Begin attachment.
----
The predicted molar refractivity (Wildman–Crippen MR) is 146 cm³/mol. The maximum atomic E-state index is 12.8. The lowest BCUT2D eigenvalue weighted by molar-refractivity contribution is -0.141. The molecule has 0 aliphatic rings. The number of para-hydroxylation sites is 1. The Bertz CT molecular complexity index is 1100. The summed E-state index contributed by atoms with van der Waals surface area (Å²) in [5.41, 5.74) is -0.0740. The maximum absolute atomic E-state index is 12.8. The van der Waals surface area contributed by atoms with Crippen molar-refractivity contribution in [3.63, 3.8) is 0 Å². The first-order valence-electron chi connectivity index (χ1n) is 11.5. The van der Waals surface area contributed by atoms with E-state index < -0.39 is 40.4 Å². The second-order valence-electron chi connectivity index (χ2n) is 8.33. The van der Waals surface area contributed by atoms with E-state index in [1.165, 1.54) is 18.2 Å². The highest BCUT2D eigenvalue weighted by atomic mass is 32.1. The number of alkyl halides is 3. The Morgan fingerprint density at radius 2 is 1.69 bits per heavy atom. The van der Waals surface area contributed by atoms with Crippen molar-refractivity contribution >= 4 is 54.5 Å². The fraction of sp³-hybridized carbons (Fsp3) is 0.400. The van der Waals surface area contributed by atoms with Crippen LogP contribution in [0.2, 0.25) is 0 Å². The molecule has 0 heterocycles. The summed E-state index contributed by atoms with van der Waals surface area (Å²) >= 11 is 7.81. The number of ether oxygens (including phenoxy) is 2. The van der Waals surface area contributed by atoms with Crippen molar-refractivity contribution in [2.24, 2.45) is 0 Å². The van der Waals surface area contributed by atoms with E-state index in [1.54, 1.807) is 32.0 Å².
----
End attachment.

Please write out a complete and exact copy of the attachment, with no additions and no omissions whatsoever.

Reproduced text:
The predicted molar refractivity (Wildman–Crippen MR) is 146 cm³/mol. The maximum atomic E-state index is 12.8. The lowest BCUT2D eigenvalue weighted by molar-refractivity contribution is -0.141. The molecule has 0 aliphatic rings. The number of para-hydroxylation sites is 1. The Bertz CT molecular complexity index is 1100. The summed E-state index contributed by atoms with van der Waals surface area (Å²) in [5.41, 5.74) is -0.0740. The maximum absolute atomic E-state index is 12.8. The van der Waals surface area contributed by atoms with Crippen molar-refractivity contribution in [3.63, 3.8) is 0 Å². The first-order valence-electron chi connectivity index (χ1n) is 11.5. The van der Waals surface area contributed by atoms with E-state index < -0.39 is 40.4 Å². The second-order valence-electron chi connectivity index (χ2n) is 8.33. The van der Waals surface area contributed by atoms with E-state index in [1.165, 1.54) is 18.2 Å². The highest BCUT2D eigenvalue weighted by atomic mass is 32.1. The number of alkyl halides is 3. The Morgan fingerprint density at radius 2 is 1.69 bits per heavy atom. The van der Waals surface area contributed by atoms with Crippen molar-refractivity contribution >= 4 is 54.5 Å². The fraction of sp³-hybridized carbons (Fsp3) is 0.400. The van der Waals surface area contributed by atoms with Crippen LogP contribution in [0.2, 0.25) is 0 Å². The molecule has 0 heterocycles. The summed E-state index contributed by atoms with van der Waals surface area (Å²) >= 11 is 7.81. The number of ether oxygens (including phenoxy) is 2. The van der Waals surface area contributed by atoms with Crippen molar-refractivity contribution in [2.24, 2.45) is 0 Å². The van der Waals surface area contributed by atoms with E-state index in [1.54, 1.807) is 32.0 Å².